Kicking a knuckleball
In baseball, pitchers use spin to throw a curveball, much as footballers do in a swerving free-kick. Aerodynamic effects ensure a similar outcome – a regularly curving trajectory. But in baseball, pitchers sometimes throw a wicked delivery called a knuckleball. Here the ball is released at speed, but with very little spin. It dodges about unpredictably in flight and the batter is often reduced to swiping at fresh air when the ball arrives. This behaviour is well understood and is caused by the ball’s seam drifting into and out of the air flow as it gently rotates. Each incursion of the seam causes aerodynamic instability and a resultant deflecting force. An instant later a different portion of the seam comes into play and the direction of the force switches, hence the chaotic movement. Is it possible to kick a knuckleball? It seems highly likely that Ronaldo has discovered the knack and is exploiting the seam pattern on the modern football. Whether you think this is a good thing or not depends on your stance on fairness. My personal view is that genuine skill should be rewarded in football. It’s actually very difficult to kick a ball with a very low spin rate, much harder than applying controlled spin. The difference, though, is that Beckham can reasonably predict where his shot will end up, but with Ronaldo, after the ball leaves his foot, it’s all down to the physics of chaos. And it makes goalkeepers look like complete idiots.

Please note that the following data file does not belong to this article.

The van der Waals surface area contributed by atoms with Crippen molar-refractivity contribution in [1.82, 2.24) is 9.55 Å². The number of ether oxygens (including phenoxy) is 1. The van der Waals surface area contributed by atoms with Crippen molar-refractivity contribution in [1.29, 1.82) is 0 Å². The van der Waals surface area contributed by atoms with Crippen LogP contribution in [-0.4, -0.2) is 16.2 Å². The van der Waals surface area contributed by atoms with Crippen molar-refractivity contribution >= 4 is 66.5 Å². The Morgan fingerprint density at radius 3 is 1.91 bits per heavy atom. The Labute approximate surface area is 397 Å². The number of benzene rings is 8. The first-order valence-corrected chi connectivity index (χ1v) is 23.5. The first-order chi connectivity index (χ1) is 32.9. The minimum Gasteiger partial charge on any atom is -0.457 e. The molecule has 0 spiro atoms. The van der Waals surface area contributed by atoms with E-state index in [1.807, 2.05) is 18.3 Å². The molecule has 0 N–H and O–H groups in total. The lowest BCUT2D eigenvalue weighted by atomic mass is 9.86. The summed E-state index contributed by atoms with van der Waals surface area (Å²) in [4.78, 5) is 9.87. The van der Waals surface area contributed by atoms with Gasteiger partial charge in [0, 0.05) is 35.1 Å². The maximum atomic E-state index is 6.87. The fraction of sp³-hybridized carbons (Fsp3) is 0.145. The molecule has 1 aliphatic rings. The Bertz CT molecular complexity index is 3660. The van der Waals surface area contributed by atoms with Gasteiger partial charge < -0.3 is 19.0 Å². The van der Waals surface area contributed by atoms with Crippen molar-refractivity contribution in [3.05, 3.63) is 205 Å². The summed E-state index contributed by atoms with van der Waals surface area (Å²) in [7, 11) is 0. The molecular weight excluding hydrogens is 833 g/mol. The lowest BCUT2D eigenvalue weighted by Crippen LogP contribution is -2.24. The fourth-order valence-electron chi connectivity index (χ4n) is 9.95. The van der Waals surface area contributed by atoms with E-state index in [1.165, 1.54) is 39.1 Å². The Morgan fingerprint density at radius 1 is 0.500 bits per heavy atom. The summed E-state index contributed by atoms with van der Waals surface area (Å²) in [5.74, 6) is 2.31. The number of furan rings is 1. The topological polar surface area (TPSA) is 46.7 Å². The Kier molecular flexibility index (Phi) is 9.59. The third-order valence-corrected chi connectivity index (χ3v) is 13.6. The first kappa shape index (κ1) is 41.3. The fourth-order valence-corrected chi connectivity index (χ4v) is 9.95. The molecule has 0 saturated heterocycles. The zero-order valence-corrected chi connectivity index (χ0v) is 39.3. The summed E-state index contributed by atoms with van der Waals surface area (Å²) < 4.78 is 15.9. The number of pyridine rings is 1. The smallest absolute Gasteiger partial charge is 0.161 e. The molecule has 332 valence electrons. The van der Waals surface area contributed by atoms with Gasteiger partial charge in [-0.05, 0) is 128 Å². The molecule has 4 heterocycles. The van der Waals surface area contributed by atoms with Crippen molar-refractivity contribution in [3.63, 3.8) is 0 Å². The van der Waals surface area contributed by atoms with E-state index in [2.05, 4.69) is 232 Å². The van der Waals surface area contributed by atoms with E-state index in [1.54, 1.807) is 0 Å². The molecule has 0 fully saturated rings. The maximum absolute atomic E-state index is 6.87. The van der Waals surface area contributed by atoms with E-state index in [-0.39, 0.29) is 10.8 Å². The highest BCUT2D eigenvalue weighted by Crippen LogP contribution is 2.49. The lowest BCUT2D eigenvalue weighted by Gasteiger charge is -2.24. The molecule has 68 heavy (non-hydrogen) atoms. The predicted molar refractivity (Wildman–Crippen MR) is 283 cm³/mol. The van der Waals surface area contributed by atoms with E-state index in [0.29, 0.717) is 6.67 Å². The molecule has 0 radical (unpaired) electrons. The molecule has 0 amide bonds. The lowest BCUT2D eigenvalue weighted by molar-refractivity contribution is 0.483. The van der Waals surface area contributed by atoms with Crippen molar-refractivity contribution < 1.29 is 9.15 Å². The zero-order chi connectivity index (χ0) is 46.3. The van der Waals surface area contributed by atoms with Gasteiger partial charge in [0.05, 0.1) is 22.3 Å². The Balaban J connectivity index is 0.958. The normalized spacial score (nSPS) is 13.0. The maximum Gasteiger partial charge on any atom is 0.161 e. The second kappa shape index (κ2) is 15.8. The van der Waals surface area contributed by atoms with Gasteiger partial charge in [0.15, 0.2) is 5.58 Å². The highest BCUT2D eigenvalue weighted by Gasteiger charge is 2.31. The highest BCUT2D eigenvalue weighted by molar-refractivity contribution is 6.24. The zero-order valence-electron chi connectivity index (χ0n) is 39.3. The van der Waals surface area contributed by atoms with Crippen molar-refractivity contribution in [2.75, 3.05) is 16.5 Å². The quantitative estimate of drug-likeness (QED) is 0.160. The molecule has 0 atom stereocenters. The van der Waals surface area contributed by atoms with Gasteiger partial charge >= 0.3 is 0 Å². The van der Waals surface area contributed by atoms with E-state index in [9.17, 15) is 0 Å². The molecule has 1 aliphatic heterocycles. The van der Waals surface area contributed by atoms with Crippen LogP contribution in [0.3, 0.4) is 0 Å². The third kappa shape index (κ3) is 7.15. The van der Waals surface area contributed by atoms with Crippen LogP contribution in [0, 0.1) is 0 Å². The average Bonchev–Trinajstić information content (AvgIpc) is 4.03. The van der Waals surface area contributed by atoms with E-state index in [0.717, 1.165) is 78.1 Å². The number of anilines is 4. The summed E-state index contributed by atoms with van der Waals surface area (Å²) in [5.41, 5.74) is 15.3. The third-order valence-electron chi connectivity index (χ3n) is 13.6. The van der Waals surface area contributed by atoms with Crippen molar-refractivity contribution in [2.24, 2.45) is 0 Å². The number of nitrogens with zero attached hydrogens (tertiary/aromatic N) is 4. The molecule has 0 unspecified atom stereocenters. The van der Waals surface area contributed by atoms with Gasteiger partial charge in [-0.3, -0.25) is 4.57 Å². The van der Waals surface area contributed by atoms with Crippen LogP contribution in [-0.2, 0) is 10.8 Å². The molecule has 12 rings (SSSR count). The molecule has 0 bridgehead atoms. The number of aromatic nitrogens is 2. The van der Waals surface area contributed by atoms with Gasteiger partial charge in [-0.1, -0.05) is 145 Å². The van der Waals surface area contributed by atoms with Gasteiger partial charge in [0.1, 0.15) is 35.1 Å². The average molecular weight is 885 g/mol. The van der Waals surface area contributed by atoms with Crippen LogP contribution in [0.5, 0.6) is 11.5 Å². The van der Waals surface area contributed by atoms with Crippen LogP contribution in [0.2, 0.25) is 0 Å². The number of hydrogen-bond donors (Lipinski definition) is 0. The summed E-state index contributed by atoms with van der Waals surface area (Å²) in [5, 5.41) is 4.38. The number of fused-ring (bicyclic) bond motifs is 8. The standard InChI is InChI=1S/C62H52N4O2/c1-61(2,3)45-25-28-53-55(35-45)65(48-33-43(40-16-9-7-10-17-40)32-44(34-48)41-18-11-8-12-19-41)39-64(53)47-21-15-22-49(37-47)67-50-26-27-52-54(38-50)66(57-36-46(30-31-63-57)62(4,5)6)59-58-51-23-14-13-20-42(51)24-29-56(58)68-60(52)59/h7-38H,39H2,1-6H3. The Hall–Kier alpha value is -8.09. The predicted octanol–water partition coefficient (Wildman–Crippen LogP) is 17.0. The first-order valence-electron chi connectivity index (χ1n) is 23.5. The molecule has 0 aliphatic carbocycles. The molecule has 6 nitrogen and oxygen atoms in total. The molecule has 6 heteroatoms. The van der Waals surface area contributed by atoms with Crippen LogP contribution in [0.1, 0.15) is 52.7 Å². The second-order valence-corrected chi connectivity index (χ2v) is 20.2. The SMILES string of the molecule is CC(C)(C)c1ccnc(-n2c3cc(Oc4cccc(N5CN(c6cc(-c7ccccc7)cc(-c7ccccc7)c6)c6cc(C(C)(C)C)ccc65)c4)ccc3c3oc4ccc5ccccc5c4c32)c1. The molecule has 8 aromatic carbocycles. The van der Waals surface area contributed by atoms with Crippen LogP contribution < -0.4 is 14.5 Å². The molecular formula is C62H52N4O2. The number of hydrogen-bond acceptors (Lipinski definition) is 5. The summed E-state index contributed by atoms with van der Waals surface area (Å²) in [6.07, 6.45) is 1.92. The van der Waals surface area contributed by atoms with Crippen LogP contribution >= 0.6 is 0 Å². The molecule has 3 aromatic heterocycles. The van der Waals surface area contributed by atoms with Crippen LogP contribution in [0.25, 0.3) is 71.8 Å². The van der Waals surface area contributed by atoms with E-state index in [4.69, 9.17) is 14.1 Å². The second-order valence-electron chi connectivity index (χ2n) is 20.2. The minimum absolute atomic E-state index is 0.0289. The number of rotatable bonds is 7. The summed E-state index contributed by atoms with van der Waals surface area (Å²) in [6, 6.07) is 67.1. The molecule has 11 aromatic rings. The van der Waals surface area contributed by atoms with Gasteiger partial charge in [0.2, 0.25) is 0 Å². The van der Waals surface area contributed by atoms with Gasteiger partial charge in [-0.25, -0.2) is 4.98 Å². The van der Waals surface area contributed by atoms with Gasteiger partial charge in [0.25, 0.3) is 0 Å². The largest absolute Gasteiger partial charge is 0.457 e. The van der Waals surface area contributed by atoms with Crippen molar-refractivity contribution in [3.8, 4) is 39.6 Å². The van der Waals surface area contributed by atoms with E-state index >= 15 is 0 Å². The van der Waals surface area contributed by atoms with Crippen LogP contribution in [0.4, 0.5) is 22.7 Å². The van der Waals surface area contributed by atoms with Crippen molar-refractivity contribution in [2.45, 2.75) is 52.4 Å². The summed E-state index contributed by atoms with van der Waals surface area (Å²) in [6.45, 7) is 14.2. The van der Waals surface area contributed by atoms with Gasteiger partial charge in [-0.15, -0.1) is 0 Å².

Making the perfect ball
At this very moment, Adidas’s technologists are designing the ball to be used for the 2010 World Cup in South Africa. Sales for the 2006 ball, the Teamgeist (team spirit), were estimated to exceed 10 million units, a lot of product and a lot of profit. FIFA’s rules are exacting and control the ball’s weight, its size, sphericity, recoil in a bounce and water absorption. There is no mention of aerodynamic performance, however, and no control over how much the ball should swerve for a given speed and spin. Such a ball could be designed with today’s technology and knuckleball behaviour could be completely eliminated. Would this be a good thing? My answer is an emphatic ‘Yes’ – fair play for goalkeepers! But you can watch Euro 2008 for yourself this summer, where Ronaldo will be strutting his stuff, and make your own mind up.
Ken Bray is visiting Fellow of the Sport and Exercise Science Group at the University of Bath and has acted as a consultant to Southampton Football Club. His first book, How to Score, is published by Granta